Current TV Source: Keith Olbermann Has Not Responded To Request To Cover New Hampshire
The plot of the bewildering, apparently one-sided dispute between Countdown host Keith Olbermann and Current TV is thinning as it thickens. A source at the network tells Mediaite that, despite the ominous Hollywood Reporter story that “lawyers” are discussing the dustup over Current’s Iowa Caucus coverage, Olbermann’s attorneys have not been in touch with the network on that matter. The source also says that the network has invited Olbermann to anchor Tuesday’s New Hampshire primary coverage, but has not gotten a response.
The whole thing began when The New York Times‘ Brian Stelter reported on possible tensions between Olbermann and Current TV, as manifested by his scheduled (as in, ahead of time) absence from Current’s Iowa Caucus coverage. That made it all the more strange when, several days later, Olbermann tweeted his followers that he was “headed into the office now” for Countdown‘s return from holiday hiatus, followed by a more dramatic tweet that advised viewers “So as not to mislead: I am informed Countdown will not be on tonight. I must defer on all questions to @JoelHyatt @AlGore and@Current.”
But according to the network, Olbermann was more than “informed” about his absence from the schedule Tuesday night; he was responsible for it. A Current source confirmed to Mediaite that Olbermann was kept appraised of the Iowa Caucus plans at every turn, and acknowledged as much, in at least four or five emails dating back to mid-November. In those emails, Current executives tried to secure Olbermann’s participation in the program, as they have previously stated, but he refused.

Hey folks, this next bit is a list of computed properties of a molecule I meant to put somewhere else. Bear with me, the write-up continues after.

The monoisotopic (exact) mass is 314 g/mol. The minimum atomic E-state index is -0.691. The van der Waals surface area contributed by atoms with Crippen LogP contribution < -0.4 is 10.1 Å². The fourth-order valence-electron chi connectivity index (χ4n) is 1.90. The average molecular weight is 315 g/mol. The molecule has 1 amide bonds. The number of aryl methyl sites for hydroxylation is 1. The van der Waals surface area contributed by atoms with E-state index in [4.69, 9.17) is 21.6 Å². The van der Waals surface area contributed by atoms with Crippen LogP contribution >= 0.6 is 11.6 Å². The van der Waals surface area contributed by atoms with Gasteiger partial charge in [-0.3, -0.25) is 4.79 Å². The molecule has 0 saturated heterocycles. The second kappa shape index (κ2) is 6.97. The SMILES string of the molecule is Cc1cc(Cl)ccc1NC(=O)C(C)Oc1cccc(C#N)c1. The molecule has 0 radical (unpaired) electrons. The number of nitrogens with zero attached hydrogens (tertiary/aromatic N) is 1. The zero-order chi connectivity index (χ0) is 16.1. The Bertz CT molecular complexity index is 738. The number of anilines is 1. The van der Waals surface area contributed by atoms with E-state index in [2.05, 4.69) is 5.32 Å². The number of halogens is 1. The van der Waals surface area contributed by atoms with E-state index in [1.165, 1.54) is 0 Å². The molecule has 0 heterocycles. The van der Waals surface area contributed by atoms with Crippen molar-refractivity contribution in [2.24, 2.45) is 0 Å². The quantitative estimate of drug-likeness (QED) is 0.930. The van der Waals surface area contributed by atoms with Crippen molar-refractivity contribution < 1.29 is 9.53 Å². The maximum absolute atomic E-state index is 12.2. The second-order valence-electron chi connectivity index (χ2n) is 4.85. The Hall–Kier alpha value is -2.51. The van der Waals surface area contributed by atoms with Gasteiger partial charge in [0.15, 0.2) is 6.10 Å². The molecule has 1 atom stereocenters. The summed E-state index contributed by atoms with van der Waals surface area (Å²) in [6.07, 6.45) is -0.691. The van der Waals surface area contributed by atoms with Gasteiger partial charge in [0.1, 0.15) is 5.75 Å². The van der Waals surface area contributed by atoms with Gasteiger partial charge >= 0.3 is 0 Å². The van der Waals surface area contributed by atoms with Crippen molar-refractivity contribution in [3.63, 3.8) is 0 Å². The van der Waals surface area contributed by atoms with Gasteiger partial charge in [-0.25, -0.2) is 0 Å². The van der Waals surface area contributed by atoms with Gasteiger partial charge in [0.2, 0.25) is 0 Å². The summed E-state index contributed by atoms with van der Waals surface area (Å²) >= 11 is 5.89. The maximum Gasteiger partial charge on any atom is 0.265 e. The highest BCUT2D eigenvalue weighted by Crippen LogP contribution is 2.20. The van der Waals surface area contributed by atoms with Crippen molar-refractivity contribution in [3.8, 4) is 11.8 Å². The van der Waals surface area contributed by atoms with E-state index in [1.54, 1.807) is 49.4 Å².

Then, last night, The Hollywood Reporter broke news that the whole thing had gone to the lawyers, but a source at the network says that, while Olbermann’s representatives are frequently in contact with Current as a routine matter of course, they have not been contacted about this matter. The source also says that the network has invited Olbermann to anchor Tuesday’s New Hampshire primary coverage, but has not gotten a response.
Olbermann told THR that he “was not given a legitimate opportunity to host under acceptable conditions,” adding, “They know it and we know it. Telling half the story is wrong.”
The half of the story that Olbermann isn’t telling (at least not yet) is why he feigned ignorance of the schedule change, an apparent game of chicken to force his disgruntlement into the public eye.
There has been speculation that the rift might involve technical issues with the set that caused Olbermann to switch to a set-less black background, but according to the network, those issues were quickly resolved. The continued use of the non-set is Olbermann’s choice, perhaps stylistically, or perhaps as some kind of statement.
Current TV hasn’t said much about the dispute publicly, perhaps in a wise effort not to antagonize their franchise player, but even behind the scenes, the source of the agita seems to be an enigma. According to Olbermann’s manager, he’s not looking to leave the network, but “was unable to answer other questions because of confidentiality clauses in the anchorman’s contract, which is believed to last five years and be worth $50 million total.”
So, what’s the problem? According to Olbermann’s manager, he can’t say, and according to Current TV, they don’t know. Current obviously wants to keep Olbermann on board, as he is key to the aggressive programming strategy that they hope will result in a 24 hour slate of news and commentary this year. An unidentified Current exec told The Wrap “I hope Keith is part of our future, but it’s up to Keith,” adding, “Keith set us in the right direction and we’re on that path now … and as I’ve learned over the years, everybody is replaceable.”
That may be true, but anyone rooting for the success of a 24-hour news home for progressive programming, and anyone who values a diverse media landscape, ought to hope that it doesn’t come to that. One cause for optimism on that front could be the fact that, given his employment history, Keith Olbermann can jump, but he doesn’t seem to have anywhere to land.
We reached out to Mr. Olbermann for comment on this story, but as of this writing, have not received a response. We will, of course, update you if and when we do.
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